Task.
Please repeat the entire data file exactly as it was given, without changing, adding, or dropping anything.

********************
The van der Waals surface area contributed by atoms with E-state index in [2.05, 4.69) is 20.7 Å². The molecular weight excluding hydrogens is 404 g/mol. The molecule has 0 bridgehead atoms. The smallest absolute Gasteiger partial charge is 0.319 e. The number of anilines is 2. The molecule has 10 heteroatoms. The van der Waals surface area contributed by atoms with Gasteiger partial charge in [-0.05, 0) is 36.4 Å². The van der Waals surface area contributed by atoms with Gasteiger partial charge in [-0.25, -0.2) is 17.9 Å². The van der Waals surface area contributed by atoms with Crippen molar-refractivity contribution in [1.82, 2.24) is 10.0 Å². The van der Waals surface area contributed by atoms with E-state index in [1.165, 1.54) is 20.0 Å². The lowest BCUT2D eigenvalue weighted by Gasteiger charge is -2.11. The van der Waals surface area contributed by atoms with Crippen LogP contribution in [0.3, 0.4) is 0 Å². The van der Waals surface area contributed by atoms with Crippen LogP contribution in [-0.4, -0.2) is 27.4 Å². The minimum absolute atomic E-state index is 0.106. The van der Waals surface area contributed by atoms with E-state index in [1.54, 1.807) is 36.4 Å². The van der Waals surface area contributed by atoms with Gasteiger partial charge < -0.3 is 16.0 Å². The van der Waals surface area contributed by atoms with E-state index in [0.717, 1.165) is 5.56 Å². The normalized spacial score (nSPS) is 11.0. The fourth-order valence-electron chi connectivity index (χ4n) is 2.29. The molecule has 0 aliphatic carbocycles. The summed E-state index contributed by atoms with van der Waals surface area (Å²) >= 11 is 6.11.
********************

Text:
The van der Waals surface area contributed by atoms with E-state index in [2.05, 4.69) is 20.7 Å². The molecular weight excluding hydrogens is 404 g/mol. The molecule has 0 bridgehead atoms. The smallest absolute Gasteiger partial charge is 0.319 e. The number of anilines is 2. The molecule has 10 heteroatoms. The van der Waals surface area contributed by atoms with Gasteiger partial charge in [-0.05, 0) is 36.4 Å². The van der Waals surface area contributed by atoms with Gasteiger partial charge in [-0.25, -0.2) is 17.9 Å². The van der Waals surface area contributed by atoms with Crippen molar-refractivity contribution in [1.82, 2.24) is 10.0 Å². The van der Waals surface area contributed by atoms with E-state index in [1.165, 1.54) is 20.0 Å². The lowest BCUT2D eigenvalue weighted by Gasteiger charge is -2.11. The van der Waals surface area contributed by atoms with Crippen LogP contribution in [0.3, 0.4) is 0 Å². The van der Waals surface area contributed by atoms with Crippen LogP contribution in [-0.4, -0.2) is 27.4 Å². The minimum absolute atomic E-state index is 0.106. The van der Waals surface area contributed by atoms with E-state index in [1.54, 1.807) is 36.4 Å². The van der Waals surface area contributed by atoms with Gasteiger partial charge < -0.3 is 16.0 Å². The van der Waals surface area contributed by atoms with E-state index in [0.717, 1.165) is 5.56 Å². The normalized spacial score (nSPS) is 11.0. The fourth-order valence-electron chi connectivity index (χ4n) is 2.29. The molecule has 0 aliphatic carbocycles. The summed E-state index contributed by atoms with van der Waals surface area (Å²) >= 11 is 6.11.